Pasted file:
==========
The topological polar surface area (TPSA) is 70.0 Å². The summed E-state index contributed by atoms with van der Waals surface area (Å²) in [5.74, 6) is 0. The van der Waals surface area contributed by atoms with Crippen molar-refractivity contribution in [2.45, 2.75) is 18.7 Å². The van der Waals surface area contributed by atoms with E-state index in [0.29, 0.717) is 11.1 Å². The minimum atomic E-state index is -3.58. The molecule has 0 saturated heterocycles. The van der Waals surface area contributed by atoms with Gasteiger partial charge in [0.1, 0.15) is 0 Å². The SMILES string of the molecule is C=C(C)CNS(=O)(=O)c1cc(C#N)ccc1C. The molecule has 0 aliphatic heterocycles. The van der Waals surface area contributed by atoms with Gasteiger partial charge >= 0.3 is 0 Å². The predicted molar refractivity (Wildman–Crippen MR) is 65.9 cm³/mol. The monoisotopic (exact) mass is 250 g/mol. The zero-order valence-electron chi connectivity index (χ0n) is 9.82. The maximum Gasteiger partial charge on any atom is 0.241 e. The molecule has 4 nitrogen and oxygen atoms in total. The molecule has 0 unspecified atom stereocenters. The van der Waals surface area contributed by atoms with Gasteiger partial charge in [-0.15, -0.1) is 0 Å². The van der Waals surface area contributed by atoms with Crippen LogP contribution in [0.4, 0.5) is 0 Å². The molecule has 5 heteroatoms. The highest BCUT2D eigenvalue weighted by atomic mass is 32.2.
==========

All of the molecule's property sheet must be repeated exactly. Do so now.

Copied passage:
The topological polar surface area (TPSA) is 70.0 Å². The summed E-state index contributed by atoms with van der Waals surface area (Å²) in [5.74, 6) is 0. The van der Waals surface area contributed by atoms with Crippen molar-refractivity contribution in [2.45, 2.75) is 18.7 Å². The van der Waals surface area contributed by atoms with E-state index in [0.29, 0.717) is 11.1 Å². The minimum atomic E-state index is -3.58. The molecule has 0 saturated heterocycles. The van der Waals surface area contributed by atoms with Gasteiger partial charge in [0.1, 0.15) is 0 Å². The SMILES string of the molecule is C=C(C)CNS(=O)(=O)c1cc(C#N)ccc1C. The molecule has 0 aliphatic heterocycles. The van der Waals surface area contributed by atoms with Gasteiger partial charge >= 0.3 is 0 Å². The predicted molar refractivity (Wildman–Crippen MR) is 65.9 cm³/mol. The monoisotopic (exact) mass is 250 g/mol. The zero-order valence-electron chi connectivity index (χ0n) is 9.82. The maximum Gasteiger partial charge on any atom is 0.241 e. The molecule has 4 nitrogen and oxygen atoms in total. The molecule has 0 unspecified atom stereocenters. The van der Waals surface area contributed by atoms with Gasteiger partial charge in [-0.15, -0.1) is 0 Å². The van der Waals surface area contributed by atoms with Crippen LogP contribution in [0.4, 0.5) is 0 Å². The molecule has 5 heteroatoms. The highest BCUT2D eigenvalue weighted by atomic mass is 32.2.